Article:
Marketing yourself effectively. In addition to the cover letter and resume, including a case study in a job application can provide evidence of skills, knowledge and experience that employers can relate to. Like all of our interviewees, Alex Sin – who received his PhD in cell and systems biology at the University of Toronto in 2017 – used his case study to get noticed. “Hiring managers have appeared impressed by my demonstration of applied skills that are not limited to academic research. Some have also expressed that they have never encountered any other applicants that make use of a portfolio to demonstrate evidence of experience.” Dr. Sin started his career in regulatory affairs in the medical division of a multinational conglomerate.
Telling compelling stories about a case study in a resume and interview – why the topic is important, actions taken to investigate and report on it, and the result of the effort – can showcase potential for future success. According to Mr. Chan, “The case study caught my interviewer’s attention when he looked at my resume. He asked me to lead him through my market access strategy. He introduced some hypothetical barriers, so I had to adapt my strategy around it in response. I think that discussion demonstrated my awareness of the field as well as my fluency in it.”
Dr. In reported a similar experience: “Hiring managers […] were intrigued and impressed with my portfolio of case studies. [… They] want to see that you are able to take initiative, seek appropriate resources, and build professional rapport with your peers (team members) and mentors to produce quality work.”
Soon-to-be graduates who acquire marketable skills, knowledge and experience can demonstrate their potential to deliver value to an organization. As an alternative or companion to an internship, a mentored case study can be a worthwhile endeavour. Conceivably, this model can be applied at any institution and focused on any sector or discipline. Even without an organized program, any individual or team can pursue a case study focused on a target career path.
We thank the many students and professionals who have volunteered to develop and engage in the ITCS program. The program has been funded by graduate and life sciences education at the faculty of medicine, and a community-engaged initiatives grant from the Centre for Community Partnerships at the University of Toronto.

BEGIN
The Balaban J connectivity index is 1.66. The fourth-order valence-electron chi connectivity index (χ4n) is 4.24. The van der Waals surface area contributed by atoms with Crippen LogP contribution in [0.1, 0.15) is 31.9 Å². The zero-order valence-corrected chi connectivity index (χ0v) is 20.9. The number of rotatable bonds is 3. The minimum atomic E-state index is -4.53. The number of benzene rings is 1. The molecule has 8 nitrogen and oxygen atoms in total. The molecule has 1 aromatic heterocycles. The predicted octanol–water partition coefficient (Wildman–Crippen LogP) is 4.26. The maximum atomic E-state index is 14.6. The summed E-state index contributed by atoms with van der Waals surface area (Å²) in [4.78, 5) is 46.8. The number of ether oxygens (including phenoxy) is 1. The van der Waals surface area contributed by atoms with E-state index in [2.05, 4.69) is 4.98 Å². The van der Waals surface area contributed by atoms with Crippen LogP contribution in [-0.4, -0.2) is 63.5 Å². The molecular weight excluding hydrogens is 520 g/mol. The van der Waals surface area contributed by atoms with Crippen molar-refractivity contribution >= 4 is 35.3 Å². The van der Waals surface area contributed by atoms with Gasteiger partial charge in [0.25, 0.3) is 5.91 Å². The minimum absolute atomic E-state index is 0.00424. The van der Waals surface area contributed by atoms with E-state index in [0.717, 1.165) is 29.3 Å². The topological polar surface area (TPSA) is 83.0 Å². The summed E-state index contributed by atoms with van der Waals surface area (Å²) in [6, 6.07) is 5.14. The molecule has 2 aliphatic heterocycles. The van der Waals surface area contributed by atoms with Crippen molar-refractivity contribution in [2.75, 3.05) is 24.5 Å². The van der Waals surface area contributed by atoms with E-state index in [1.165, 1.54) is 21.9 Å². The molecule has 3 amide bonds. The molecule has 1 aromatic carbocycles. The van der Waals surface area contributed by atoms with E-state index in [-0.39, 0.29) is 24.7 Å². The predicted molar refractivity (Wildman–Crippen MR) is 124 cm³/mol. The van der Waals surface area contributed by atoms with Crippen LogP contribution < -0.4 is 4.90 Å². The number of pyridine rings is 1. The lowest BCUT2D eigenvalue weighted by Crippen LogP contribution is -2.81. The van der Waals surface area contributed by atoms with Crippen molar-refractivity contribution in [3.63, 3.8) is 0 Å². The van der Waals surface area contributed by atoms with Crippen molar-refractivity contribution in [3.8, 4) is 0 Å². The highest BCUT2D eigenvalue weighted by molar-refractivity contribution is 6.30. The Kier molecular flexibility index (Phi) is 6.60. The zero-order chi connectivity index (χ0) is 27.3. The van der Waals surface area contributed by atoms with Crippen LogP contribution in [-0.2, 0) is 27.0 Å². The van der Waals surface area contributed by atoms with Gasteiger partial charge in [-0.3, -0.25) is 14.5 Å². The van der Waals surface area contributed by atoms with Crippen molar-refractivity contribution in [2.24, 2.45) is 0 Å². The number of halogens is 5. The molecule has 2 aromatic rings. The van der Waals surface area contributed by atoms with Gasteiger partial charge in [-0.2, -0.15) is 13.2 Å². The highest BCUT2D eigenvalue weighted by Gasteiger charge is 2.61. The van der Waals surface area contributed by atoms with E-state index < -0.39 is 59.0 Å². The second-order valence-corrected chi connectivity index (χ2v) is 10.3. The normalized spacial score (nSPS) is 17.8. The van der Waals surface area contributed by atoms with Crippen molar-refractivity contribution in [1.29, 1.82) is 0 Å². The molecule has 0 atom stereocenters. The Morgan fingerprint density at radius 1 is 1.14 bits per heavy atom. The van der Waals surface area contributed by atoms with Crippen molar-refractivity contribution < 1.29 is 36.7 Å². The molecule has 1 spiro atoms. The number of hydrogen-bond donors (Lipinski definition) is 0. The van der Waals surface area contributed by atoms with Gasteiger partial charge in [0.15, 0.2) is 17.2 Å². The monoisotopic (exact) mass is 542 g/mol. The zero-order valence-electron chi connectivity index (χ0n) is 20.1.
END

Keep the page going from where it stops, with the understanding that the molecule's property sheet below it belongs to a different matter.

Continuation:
David Sealey is co-founder and managing director of the Science Career Impact Project (a volunteer organization in Toronto), as well as an adjunct professor of molecular genetics at the University of Toronto. Adrian Yung is an HonBSc candidate in the faculty of arts and science at the University of Toronto. Cricia Rinchon is a former ITCS co-lead of the Life Science Career Development Society, as well as a PhD candidate at the Institute of Medical Science, University of Toronto. Christina Wehrle is director of the Science Career Impact Project. Ms. Wehrle and Dr. Sealey are employed in the pharmaceutical industry; their employer was not involved in this work.
In 2021, we published a follow-up article in the Canadian Journal of Career Development:
Kozma et al. Developing an Industry Job Simulation Program for Graduate and Postdoctoral Trainees in Life Sciences.
We shared considerations for developing a job simulation program based on our experience over five years with the Industry Team Case Study program at the University of Toronto. The article covers four areas of program development: starting the program, recruiting advisors and trainees, designing the program and project framework, and evaluating program effectiveness. Academic institutions and student organizations can use this information to start their own job simulation programs focused on their employment sector of interest. Employers can participate in these programs to develop and scout talent.